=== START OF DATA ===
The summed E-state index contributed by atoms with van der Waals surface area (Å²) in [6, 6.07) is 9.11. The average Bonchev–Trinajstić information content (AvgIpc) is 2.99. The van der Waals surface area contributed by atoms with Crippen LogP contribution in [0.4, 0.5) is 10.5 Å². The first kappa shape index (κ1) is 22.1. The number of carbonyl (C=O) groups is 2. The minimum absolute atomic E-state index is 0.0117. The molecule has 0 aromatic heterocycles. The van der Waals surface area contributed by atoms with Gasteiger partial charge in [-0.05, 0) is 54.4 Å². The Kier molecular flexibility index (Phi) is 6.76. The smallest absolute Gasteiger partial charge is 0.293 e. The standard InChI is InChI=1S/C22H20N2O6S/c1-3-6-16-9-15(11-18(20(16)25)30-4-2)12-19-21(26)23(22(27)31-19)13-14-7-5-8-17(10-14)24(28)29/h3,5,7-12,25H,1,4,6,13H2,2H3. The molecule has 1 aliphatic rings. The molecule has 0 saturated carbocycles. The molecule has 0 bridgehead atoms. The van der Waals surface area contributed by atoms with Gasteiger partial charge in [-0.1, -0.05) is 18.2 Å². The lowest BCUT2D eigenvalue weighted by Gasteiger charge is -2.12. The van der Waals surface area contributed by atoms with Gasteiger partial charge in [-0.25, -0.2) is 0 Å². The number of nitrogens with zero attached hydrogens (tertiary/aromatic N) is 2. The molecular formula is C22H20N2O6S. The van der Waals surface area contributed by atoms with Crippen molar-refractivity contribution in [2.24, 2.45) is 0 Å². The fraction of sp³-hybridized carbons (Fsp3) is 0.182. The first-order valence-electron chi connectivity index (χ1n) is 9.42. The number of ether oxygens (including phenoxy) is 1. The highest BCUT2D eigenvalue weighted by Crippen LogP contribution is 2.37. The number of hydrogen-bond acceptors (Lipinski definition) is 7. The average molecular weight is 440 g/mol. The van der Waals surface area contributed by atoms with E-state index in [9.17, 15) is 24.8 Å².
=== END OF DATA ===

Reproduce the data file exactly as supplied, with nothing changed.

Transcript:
The summed E-state index contributed by atoms with van der Waals surface area (Å²) in [6, 6.07) is 9.11. The average Bonchev–Trinajstić information content (AvgIpc) is 2.99. The van der Waals surface area contributed by atoms with Crippen LogP contribution in [0.4, 0.5) is 10.5 Å². The first kappa shape index (κ1) is 22.1. The number of carbonyl (C=O) groups is 2. The minimum absolute atomic E-state index is 0.0117. The molecule has 0 aromatic heterocycles. The van der Waals surface area contributed by atoms with Gasteiger partial charge in [-0.05, 0) is 54.4 Å². The Kier molecular flexibility index (Phi) is 6.76. The smallest absolute Gasteiger partial charge is 0.293 e. The standard InChI is InChI=1S/C22H20N2O6S/c1-3-6-16-9-15(11-18(20(16)25)30-4-2)12-19-21(26)23(22(27)31-19)13-14-7-5-8-17(10-14)24(28)29/h3,5,7-12,25H,1,4,6,13H2,2H3. The molecule has 1 aliphatic rings. The molecule has 0 saturated carbocycles. The molecule has 0 bridgehead atoms. The van der Waals surface area contributed by atoms with Gasteiger partial charge in [-0.1, -0.05) is 18.2 Å². The lowest BCUT2D eigenvalue weighted by Gasteiger charge is -2.12. The van der Waals surface area contributed by atoms with Gasteiger partial charge in [-0.25, -0.2) is 0 Å². The number of nitrogens with zero attached hydrogens (tertiary/aromatic N) is 2. The molecular formula is C22H20N2O6S. The van der Waals surface area contributed by atoms with Crippen molar-refractivity contribution in [2.24, 2.45) is 0 Å². The fraction of sp³-hybridized carbons (Fsp3) is 0.182. The first-order valence-electron chi connectivity index (χ1n) is 9.42. The number of ether oxygens (including phenoxy) is 1. The highest BCUT2D eigenvalue weighted by Crippen LogP contribution is 2.37. The number of hydrogen-bond acceptors (Lipinski definition) is 7. The average molecular weight is 440 g/mol. The van der Waals surface area contributed by atoms with E-state index in [9.17, 15) is 24.8 Å².